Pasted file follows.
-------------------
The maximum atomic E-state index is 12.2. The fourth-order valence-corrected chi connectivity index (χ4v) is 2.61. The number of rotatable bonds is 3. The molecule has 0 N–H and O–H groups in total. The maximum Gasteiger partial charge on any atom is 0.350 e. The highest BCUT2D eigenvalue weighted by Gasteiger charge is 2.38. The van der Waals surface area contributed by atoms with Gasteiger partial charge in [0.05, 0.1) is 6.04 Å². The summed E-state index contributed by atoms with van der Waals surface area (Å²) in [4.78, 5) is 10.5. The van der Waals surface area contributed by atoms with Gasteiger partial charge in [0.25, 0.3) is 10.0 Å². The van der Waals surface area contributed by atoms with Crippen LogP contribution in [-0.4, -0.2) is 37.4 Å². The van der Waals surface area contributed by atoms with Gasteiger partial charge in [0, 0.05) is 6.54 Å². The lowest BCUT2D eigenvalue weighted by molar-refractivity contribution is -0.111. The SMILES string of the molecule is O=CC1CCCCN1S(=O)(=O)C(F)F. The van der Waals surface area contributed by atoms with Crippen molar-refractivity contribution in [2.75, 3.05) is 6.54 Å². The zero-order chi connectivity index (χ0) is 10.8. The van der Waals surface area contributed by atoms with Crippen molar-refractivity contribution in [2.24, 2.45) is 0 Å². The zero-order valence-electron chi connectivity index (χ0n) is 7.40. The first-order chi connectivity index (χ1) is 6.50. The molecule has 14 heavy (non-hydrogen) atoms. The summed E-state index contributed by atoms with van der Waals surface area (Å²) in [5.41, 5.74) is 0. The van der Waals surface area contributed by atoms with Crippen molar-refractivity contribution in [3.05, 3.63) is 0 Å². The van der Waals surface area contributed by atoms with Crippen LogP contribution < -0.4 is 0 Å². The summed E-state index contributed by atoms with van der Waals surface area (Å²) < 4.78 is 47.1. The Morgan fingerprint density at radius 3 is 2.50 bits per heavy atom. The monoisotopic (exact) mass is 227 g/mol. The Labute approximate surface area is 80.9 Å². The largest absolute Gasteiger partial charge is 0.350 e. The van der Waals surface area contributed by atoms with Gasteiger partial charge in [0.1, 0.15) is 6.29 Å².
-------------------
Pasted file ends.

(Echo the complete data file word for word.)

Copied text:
The maximum atomic E-state index is 12.2. The fourth-order valence-corrected chi connectivity index (χ4v) is 2.61. The number of rotatable bonds is 3. The molecule has 0 N–H and O–H groups in total. The maximum Gasteiger partial charge on any atom is 0.350 e. The highest BCUT2D eigenvalue weighted by Gasteiger charge is 2.38. The van der Waals surface area contributed by atoms with Gasteiger partial charge in [0.05, 0.1) is 6.04 Å². The summed E-state index contributed by atoms with van der Waals surface area (Å²) in [4.78, 5) is 10.5. The van der Waals surface area contributed by atoms with Gasteiger partial charge in [0.25, 0.3) is 10.0 Å². The van der Waals surface area contributed by atoms with Crippen LogP contribution in [-0.4, -0.2) is 37.4 Å². The van der Waals surface area contributed by atoms with Gasteiger partial charge in [0, 0.05) is 6.54 Å². The lowest BCUT2D eigenvalue weighted by molar-refractivity contribution is -0.111. The SMILES string of the molecule is O=CC1CCCCN1S(=O)(=O)C(F)F. The van der Waals surface area contributed by atoms with Crippen molar-refractivity contribution in [2.75, 3.05) is 6.54 Å². The zero-order chi connectivity index (χ0) is 10.8. The van der Waals surface area contributed by atoms with Crippen molar-refractivity contribution in [2.24, 2.45) is 0 Å². The zero-order valence-electron chi connectivity index (χ0n) is 7.40. The first-order chi connectivity index (χ1) is 6.50. The molecule has 14 heavy (non-hydrogen) atoms. The summed E-state index contributed by atoms with van der Waals surface area (Å²) in [5.41, 5.74) is 0. The van der Waals surface area contributed by atoms with Crippen molar-refractivity contribution in [3.05, 3.63) is 0 Å². The van der Waals surface area contributed by atoms with Crippen LogP contribution < -0.4 is 0 Å². The summed E-state index contributed by atoms with van der Waals surface area (Å²) < 4.78 is 47.1. The Morgan fingerprint density at radius 3 is 2.50 bits per heavy atom. The monoisotopic (exact) mass is 227 g/mol. The Labute approximate surface area is 80.9 Å². The largest absolute Gasteiger partial charge is 0.350 e. The van der Waals surface area contributed by atoms with Gasteiger partial charge in [0.1, 0.15) is 6.29 Å².